Today we are delighted to include a guest post by Iñaki Azkarraga, a friend of the Center and keen observer of all things Bilbao. Thanks to contributors like Azkarraga and feedback from our readers, we hope to share the many stories and rich history of the Basques around the world. Eskerrik asko Iñaki!
In these times of sad wartime anniversaries, we come across some public gardens in Bilbao dedicated, precisely, to the memory of those people who reflect the best in humanity at the bloodiest of times. I am referring to Dame Elizabeth Leah Manning (1886-1977), an educationalist and sometime member of the British Parliament.
Eighty years ago, at the height of the Spanish Civil War, Bilbao was being bombed and on the point of being occupied by fascist troops. The Basque government appealed for international help in evacuating the refugees accumulating in growing numbers the city. Numerous negotiations were successful and senior citizens, women, and children began to be evacuated by sea to France, Belgium, the Soviet Union, Mexico, Denmark, and the United Kingdom.
Some of these states had encouraged a policy of non-intervention in the Spanish Civil War, abandoning to fate a legitimate democratically-elected government. The British government position was paradigmatic in this regard. However, it was British public opinion, horrified at the news breaking about the bombing of civilians, which forced the government to take in Basque refugees.
This is the context in which the intrepid figure of Leah Manning emerged, a woman who stood up to both the British government and her own Labour Party–the cause of the “pro-Communist and anti-Catholic” Spanish Republic was viewed with some suspicion in many quarters in the UK–and became actively involved in the National Joint Committee for Spanish Relief, and presided over by another prominent woman, the conservative Katherine Marjory Stewart-Murray, Lady Atholl. A key factor in Leah Manning’s involvement was the fact that she had visited Gernika two days after it had been bombed in April 1937. This influenced her decision, definitively, to get involved in the evacuation of Basque children to her homeland, jointly with the Basque government’s Department for Social Assistance.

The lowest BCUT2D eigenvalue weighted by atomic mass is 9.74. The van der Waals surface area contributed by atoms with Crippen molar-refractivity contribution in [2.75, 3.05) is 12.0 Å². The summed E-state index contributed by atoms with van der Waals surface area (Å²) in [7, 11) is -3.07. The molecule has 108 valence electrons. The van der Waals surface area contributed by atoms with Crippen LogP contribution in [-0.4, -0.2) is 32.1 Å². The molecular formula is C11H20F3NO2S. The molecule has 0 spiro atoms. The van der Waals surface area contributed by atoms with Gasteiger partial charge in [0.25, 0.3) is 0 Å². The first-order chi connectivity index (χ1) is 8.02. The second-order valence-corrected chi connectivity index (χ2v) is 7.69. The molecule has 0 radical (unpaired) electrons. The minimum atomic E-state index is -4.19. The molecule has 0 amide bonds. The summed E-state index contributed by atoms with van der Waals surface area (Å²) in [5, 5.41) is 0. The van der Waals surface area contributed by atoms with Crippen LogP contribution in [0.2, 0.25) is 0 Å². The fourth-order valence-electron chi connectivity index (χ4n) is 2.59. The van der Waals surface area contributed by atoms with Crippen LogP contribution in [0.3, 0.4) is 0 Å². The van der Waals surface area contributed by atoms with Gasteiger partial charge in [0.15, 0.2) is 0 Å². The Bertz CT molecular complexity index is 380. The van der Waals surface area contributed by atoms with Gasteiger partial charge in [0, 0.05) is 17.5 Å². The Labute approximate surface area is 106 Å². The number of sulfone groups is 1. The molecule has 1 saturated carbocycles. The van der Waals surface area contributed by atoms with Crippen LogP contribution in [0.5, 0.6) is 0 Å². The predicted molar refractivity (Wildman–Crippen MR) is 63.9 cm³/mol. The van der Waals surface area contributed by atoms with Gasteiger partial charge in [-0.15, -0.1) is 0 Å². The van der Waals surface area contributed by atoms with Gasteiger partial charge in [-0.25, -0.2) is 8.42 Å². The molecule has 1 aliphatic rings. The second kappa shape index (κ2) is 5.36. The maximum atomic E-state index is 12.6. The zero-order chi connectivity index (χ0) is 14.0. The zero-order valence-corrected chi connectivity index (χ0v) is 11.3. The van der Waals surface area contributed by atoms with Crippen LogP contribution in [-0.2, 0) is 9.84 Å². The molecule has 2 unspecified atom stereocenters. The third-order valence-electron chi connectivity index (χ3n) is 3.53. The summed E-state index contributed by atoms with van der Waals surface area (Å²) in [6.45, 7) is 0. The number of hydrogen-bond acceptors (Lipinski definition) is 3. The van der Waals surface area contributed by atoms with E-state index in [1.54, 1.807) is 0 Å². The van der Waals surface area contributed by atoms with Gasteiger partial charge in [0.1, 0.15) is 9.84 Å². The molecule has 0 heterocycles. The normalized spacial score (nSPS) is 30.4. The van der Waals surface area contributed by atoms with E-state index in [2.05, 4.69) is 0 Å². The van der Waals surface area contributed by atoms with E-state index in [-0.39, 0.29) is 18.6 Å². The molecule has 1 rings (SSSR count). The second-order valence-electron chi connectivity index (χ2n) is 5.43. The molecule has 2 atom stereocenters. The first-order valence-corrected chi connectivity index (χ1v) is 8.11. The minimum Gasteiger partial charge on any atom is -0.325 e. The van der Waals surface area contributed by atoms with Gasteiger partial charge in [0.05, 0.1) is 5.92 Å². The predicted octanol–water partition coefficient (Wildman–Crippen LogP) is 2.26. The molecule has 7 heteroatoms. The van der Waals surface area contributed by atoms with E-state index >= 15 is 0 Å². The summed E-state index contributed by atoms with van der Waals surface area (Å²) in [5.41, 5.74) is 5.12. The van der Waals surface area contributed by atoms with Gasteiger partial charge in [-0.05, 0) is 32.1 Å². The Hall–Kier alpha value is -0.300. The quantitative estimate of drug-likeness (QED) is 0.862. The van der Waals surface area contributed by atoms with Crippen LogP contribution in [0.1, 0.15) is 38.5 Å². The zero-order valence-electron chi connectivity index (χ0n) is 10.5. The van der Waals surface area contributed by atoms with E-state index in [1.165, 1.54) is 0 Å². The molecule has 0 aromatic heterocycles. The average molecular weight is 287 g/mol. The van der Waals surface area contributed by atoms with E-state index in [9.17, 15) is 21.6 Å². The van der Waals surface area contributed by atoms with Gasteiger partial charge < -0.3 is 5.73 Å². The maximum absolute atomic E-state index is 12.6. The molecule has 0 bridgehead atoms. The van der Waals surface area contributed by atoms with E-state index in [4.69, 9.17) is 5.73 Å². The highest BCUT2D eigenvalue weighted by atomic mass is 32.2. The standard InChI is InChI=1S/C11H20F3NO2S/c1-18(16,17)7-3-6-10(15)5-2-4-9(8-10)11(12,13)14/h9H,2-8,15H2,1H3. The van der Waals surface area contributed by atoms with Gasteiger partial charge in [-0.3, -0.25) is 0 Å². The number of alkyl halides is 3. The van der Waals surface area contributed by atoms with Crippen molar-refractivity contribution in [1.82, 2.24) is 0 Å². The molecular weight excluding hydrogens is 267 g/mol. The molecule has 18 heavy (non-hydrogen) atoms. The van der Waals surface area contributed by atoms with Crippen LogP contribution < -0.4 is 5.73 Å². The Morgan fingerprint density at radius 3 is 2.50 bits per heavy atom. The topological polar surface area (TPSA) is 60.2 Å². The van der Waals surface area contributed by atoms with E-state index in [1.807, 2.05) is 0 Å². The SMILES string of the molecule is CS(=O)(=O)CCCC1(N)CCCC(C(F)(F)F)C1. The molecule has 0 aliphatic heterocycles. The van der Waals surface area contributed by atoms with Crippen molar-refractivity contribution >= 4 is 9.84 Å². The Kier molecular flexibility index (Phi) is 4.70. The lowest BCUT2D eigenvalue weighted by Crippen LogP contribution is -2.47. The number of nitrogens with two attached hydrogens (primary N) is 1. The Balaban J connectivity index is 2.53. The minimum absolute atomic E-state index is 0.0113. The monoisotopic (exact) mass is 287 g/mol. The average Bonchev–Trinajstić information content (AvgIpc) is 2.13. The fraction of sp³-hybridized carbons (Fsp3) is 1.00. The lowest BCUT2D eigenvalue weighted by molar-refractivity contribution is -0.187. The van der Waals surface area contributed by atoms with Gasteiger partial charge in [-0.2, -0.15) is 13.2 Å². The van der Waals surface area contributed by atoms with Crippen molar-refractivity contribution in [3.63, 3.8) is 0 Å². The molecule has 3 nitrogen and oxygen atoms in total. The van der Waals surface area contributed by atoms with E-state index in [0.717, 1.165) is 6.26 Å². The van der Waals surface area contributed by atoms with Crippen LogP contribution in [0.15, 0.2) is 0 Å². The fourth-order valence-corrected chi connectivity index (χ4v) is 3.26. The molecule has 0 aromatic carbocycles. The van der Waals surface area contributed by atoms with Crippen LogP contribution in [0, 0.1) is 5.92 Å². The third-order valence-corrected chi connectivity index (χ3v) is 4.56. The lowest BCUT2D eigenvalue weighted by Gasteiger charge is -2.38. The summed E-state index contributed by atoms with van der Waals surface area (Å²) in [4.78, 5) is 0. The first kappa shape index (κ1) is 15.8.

The task was by no means easy. The British government, with the exception of providing an armed escort in international waters for the humanitarian convoys leaving Bizkaia after March 1937, consistently refused to provide any public funding to help settle and support these refugees, entrusting all this to private initiatives. In order to do this, the Basque Children’s Committee was created with the aim of coordinating resources and raising funds through charity collections, donations by well-known people, and so on. Manning and others like her carried out a mammoth task. In the end, a camp was organized in Stoneham, Southampton, to receive 4,000 people. Thus, on May 20, 1937, once the corresponding official British government permission had been granted in extremis, the Habana ocean liner could set sail from the port of Santurtzi destined for the UK, with 3,861 children aboard, accompanied by medical, auxiliary, and teaching staff. This was one of the largest human convoys organized in one go at that time.
Once on land and after several days in Stoneham, the Basque children were sent off to different parts of the UK, in dozens of charitable groups and institutions that would look after them and monitor their health.
Barely a month later, on June 19, Bilbao fell into the hands of Franco’s army and from 1938 on, little by little, most of these Basque children gradually returned home. However, many also stayed on in the UK for the rest of their lives, or only returned as adults, like Raimundo Perez Lezama, who began his professional soccer career at Southampton and was later considered one of the best ever goalkeepers for Bilbao’s emblematic team, Athletic Club.
In sum, this is a story of solidarity and social mobilization during times of war. Like today, there were refugees fleeing a conflict, but in the face of little action on the part of governments, they found a fitting response on the part of civil society and in the necessary leadership that, through people like Leah Manning, was capable of raising the humanitarian cause over any other consideration. I hope these words serve as a suitable tribute to this courageous person.